A Colorado plane crash happened at Rabbit Ears Pass after a small aircraft went missing Saturday afternoon. The plane left Steamboat Springs bound for Boulder, the Denver Post reports. Search teams were out Saturday night and found the plane in the Harrison drainage, which is southwest of Walton Peak, a 10,544-foot mountain.
Federal Aviation Administration spokesman, Allen Kenitzer, says the downed plane was a Piper PA-28 with two people on-board.
There have been three plane crashes in the Rabbit Ears area in the past 10 years because pilots don’t realize they must have more altitude before going up the drainage and they wind up there, according to Jim Linville, incident commander for Routt County Search and Rescue.
Linville says that the Civil Air Patrol plane picked up a signal from the plane that crashed.
“The Civil Air Patrol plane did that. They got the signal from the plane and then they were able to spot the fuselage,” continues Linville.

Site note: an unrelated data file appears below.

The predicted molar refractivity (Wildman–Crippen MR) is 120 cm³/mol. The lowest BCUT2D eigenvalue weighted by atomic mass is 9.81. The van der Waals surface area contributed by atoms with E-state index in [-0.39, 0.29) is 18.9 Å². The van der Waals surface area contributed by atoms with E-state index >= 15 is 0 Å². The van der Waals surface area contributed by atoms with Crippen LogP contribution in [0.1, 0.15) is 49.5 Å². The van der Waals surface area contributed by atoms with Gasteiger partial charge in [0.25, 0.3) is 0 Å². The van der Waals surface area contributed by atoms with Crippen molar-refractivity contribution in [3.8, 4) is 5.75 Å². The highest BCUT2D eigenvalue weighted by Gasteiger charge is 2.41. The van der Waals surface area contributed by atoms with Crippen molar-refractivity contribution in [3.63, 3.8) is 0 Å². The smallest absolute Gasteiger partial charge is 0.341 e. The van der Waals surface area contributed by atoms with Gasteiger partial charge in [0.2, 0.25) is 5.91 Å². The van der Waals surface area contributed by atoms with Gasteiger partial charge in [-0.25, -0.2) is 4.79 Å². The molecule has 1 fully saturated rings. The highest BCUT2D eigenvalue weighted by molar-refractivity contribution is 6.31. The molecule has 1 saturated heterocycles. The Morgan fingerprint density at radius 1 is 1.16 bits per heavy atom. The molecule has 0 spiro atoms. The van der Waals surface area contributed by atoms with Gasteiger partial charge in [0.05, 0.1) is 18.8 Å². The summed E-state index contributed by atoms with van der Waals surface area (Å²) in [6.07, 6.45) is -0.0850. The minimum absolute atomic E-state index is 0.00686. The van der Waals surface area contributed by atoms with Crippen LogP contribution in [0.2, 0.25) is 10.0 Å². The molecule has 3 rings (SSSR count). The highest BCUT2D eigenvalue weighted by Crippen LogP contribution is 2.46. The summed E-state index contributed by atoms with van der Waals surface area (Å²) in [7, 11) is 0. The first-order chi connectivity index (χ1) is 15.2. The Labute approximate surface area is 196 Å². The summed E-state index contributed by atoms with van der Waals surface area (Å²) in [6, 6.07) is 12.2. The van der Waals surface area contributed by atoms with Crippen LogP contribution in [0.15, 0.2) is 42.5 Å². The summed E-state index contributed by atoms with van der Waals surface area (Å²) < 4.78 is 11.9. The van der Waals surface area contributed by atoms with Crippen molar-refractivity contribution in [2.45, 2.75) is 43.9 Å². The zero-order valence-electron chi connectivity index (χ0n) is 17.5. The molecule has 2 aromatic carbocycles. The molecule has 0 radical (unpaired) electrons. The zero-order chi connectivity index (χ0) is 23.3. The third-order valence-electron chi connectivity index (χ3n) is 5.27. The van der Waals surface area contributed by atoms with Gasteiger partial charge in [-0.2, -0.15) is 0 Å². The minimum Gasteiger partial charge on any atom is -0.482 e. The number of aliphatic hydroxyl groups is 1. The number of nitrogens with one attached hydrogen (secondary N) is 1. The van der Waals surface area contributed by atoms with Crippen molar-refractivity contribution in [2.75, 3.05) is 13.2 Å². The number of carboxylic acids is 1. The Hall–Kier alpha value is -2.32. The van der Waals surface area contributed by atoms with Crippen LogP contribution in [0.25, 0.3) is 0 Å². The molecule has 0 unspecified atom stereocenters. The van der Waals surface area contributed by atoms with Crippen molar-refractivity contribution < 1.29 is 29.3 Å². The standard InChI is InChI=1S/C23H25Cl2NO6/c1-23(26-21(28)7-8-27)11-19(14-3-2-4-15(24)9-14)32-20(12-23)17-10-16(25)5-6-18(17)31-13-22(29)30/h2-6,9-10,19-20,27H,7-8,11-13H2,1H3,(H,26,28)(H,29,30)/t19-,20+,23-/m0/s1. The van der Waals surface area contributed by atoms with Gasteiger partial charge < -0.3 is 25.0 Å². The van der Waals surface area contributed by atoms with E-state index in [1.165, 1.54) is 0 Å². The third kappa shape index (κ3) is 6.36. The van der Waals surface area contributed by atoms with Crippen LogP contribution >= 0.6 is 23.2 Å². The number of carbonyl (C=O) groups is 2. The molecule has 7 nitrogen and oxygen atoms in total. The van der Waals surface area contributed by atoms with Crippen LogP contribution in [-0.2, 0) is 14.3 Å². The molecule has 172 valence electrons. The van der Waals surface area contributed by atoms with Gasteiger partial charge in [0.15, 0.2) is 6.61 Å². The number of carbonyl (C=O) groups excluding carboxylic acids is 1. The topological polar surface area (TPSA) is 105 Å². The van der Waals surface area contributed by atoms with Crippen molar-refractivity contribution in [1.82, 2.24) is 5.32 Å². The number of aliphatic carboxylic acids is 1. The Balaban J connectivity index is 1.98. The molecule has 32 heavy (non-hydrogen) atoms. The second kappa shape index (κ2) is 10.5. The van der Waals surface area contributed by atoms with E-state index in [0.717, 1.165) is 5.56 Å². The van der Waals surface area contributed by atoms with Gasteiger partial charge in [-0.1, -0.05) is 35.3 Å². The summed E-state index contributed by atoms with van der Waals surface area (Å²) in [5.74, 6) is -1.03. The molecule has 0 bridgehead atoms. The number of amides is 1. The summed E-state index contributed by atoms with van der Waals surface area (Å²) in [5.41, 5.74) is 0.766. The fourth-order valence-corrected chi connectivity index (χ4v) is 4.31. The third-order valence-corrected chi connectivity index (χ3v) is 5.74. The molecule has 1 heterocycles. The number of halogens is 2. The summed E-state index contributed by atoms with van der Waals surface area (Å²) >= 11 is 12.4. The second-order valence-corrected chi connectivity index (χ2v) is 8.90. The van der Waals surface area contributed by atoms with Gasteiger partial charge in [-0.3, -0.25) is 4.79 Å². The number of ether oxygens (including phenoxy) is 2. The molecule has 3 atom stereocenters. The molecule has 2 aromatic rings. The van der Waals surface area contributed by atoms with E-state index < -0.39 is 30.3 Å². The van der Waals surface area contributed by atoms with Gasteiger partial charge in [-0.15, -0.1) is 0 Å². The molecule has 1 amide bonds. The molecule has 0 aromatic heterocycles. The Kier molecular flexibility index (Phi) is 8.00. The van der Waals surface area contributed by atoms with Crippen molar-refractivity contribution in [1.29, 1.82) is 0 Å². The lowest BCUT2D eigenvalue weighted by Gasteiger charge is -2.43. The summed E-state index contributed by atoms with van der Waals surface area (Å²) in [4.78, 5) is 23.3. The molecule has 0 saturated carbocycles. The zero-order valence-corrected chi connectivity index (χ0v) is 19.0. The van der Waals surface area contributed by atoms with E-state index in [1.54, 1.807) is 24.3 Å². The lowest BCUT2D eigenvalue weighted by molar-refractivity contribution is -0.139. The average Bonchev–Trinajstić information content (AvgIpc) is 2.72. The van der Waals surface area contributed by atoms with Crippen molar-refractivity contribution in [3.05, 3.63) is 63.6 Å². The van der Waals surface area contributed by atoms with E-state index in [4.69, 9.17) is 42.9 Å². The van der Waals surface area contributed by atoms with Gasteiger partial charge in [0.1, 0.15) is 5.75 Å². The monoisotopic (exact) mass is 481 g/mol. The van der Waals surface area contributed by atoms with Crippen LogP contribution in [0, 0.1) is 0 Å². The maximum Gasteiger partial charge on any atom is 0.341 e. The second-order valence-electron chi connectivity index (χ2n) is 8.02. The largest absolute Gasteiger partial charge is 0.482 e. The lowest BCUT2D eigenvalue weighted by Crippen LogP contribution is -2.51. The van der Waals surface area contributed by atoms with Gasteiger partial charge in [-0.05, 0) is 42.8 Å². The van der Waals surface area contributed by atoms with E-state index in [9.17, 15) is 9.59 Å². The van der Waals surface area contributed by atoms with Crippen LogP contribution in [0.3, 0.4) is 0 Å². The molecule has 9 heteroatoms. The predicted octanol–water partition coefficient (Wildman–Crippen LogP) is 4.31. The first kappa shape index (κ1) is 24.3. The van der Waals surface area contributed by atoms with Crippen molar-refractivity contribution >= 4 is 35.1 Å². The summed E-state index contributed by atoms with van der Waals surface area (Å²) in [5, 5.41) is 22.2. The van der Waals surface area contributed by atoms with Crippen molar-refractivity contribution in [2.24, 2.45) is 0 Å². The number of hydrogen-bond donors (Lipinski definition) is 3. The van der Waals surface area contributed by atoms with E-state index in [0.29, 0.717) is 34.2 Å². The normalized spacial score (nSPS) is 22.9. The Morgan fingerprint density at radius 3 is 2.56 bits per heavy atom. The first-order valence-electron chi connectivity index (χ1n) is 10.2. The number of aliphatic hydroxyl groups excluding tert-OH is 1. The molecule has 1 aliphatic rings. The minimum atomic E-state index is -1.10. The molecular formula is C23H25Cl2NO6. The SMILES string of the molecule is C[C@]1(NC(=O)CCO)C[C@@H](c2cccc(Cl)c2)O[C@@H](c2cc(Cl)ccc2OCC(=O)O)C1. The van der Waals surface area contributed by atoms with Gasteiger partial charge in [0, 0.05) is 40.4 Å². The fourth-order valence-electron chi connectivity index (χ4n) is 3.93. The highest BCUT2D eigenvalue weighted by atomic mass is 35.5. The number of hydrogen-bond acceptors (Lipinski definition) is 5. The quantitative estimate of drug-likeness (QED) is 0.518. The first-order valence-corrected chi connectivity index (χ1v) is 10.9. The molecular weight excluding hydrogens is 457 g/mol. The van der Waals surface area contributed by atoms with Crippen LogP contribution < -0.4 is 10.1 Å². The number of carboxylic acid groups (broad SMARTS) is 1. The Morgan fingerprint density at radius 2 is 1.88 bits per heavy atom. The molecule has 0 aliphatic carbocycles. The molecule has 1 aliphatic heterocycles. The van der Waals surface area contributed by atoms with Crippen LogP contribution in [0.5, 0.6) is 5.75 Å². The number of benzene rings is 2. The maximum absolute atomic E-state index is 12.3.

Just prior to the plane being found Sunday, Linville explained how challenging of an area it is to reach.
“But in all probability the plane that is missing and the plane they have seen is the same plane. It is on Rabbit Ears Pass and we are sending three teams into the field right now. It is a very difficult area to get to.”
Steamboat Today reports in an update that Routt County Undersheriff Ray Birch reveals rescue workers discovered plane wreckage early Sunday near Steamboat Springs. The identities of the two people aboard the plane haven’t been released.
The Colorado plane was reported overdue Saturday afternoon then crashed that night.
On October 22, 2005, two people died when their Lancair Columbia 350 turboprop plane crashed into the north side of Walton Peak, by Rabbit Ears Pass. According to The Denver Channel, hunters recalled spotting the aircraft flying about 300 feet above ground with the engine making noise. Witnesses add that they heard three loud pops after that. Luis Marina, 32, and Greg Kyprios, 41, died from the plane crash. They were returning to Steamboat Springs from Burlington, Iowa. It was difficult to tell if the plane ran out of gas because both fuselages were destroyed in the wreckage.
The Inquisitr has reported on several small planes that have gone down. Many are in rural as well as urban areas. Typically those aboard the aircraft don’t survive the accidents. News stories often confirm that whomever was flying the aircraft was an experienced aviation operator.
[Image via Luxorion]